I’ve often seen it suggested that what with the wholesale hanging of reivers in the years following 1605 and the considerable exodus of reiver names to the Ulster Plantation after 1609, that areas like Liddesdale and the Debateable Lands of Canonbie were radically changed in the years that followed. And indeed most of the killing, plundering, blackmail and moonlight riding did stop. But what if we were able to see what families were living there in place of the reivers some twenty years later ?
By 1621, the Earl of Buccleuch had acquired pretty much all of Canonbie and much of Liddesdale. And thanks to the historical rental records of the Buccleuch estates we can see exactly who was tenanting all their farms in Liddesdale and Canonbie as early as 1630. I have transcribed the information as best as I can and the results may surprise you.
The map above shows reiver surnames and locations in Liddesdale and Canonbie as identified in official sources such as the Calendar of Border Papers between 1585 and 1600. Farmers and villagers across the border in England complained to their Wardens about raids that they had suffered from Scottish families. This is a unique historical resource. In very few parts of the country do we get so many ‘ordinary’ citizens getting named individually in government papers in the 16th century.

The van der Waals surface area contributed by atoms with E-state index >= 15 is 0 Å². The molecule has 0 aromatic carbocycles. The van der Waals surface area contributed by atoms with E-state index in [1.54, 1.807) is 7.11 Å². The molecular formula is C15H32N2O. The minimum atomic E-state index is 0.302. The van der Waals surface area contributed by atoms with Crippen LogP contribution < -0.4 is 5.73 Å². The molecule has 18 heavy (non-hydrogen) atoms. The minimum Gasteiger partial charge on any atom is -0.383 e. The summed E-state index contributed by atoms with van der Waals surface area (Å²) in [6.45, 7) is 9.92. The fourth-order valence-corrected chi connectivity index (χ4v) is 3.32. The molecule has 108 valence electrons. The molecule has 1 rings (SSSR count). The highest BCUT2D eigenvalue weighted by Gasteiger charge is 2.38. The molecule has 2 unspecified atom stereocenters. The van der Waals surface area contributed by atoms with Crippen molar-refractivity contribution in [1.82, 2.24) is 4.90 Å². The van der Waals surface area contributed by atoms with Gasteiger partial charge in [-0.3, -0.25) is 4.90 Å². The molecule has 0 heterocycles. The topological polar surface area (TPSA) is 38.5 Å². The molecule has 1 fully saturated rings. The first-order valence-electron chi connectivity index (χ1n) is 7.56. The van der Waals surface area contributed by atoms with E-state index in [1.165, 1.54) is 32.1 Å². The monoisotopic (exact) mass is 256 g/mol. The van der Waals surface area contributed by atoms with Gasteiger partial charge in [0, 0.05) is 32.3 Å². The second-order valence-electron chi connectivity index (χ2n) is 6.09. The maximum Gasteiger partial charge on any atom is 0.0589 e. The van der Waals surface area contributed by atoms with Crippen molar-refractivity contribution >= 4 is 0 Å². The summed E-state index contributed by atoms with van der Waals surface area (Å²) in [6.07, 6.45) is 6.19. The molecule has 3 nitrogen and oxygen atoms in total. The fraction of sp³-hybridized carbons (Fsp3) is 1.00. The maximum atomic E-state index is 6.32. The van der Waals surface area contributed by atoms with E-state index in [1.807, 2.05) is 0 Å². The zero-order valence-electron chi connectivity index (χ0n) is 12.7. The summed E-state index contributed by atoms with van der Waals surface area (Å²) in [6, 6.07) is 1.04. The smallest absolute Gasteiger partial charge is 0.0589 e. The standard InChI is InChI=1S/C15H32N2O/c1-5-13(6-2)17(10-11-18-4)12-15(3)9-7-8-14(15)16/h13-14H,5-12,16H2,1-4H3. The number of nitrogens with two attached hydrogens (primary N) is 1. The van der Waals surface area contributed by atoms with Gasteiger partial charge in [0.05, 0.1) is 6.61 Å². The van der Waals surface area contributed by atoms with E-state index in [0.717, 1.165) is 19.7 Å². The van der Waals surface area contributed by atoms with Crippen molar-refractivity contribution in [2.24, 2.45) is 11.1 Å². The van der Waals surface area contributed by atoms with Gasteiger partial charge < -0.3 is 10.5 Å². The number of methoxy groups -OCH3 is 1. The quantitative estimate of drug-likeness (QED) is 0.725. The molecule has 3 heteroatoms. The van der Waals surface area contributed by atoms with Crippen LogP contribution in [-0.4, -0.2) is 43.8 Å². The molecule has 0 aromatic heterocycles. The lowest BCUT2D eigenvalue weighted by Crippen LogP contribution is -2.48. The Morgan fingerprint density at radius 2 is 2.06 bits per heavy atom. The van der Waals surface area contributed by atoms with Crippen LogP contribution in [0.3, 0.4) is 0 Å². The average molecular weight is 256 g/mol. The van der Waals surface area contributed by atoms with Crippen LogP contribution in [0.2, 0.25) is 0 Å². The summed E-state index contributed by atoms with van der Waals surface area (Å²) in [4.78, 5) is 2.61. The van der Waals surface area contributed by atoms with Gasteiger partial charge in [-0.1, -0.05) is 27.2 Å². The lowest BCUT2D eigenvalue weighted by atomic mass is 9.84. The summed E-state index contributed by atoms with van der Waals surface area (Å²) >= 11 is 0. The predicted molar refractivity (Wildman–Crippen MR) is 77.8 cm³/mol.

This map shows the surname distribution of tenants of the Earl of Buccleuch in 1630. Buccleuch was proprietor of almost all Canonbie parish farms and the vast majority of Liddesdale too. I have taken this distribution to be roughly indicative of the general population. Tenants or sub-tenants were the largest occupational group in this community in the 17th century.
17th Century Rental lists
The 1630 surname distribution is based on the Buccleuch rental lists shown linked below.
Liddesdale farm rentals in 1630
In Liddesdale it is pretty much all Armstrongs and Ellotts with some Crosers , Nixons and Hendersons
In Canonbie it was Armstrongs, Irvings and Bells with a few Grahams, Beatties and Littles for good measure. The distribution of surnames represents very little change from the reiving days before 1600.
What also noticeable is a smattering of the most infamous reiver families live on. There are no less than 3 sons of Kinmont Willie and also Lancie Armstrong of Whithaugh. There’s a Clement and a Quentin Croser – definite echoes of their distinctively named reiver forebears.
For some families at least, tenanting under Buccleuch estate management brought stability and longevity. My own family were Buccleuch tenants in Canonbie for at least 250 years.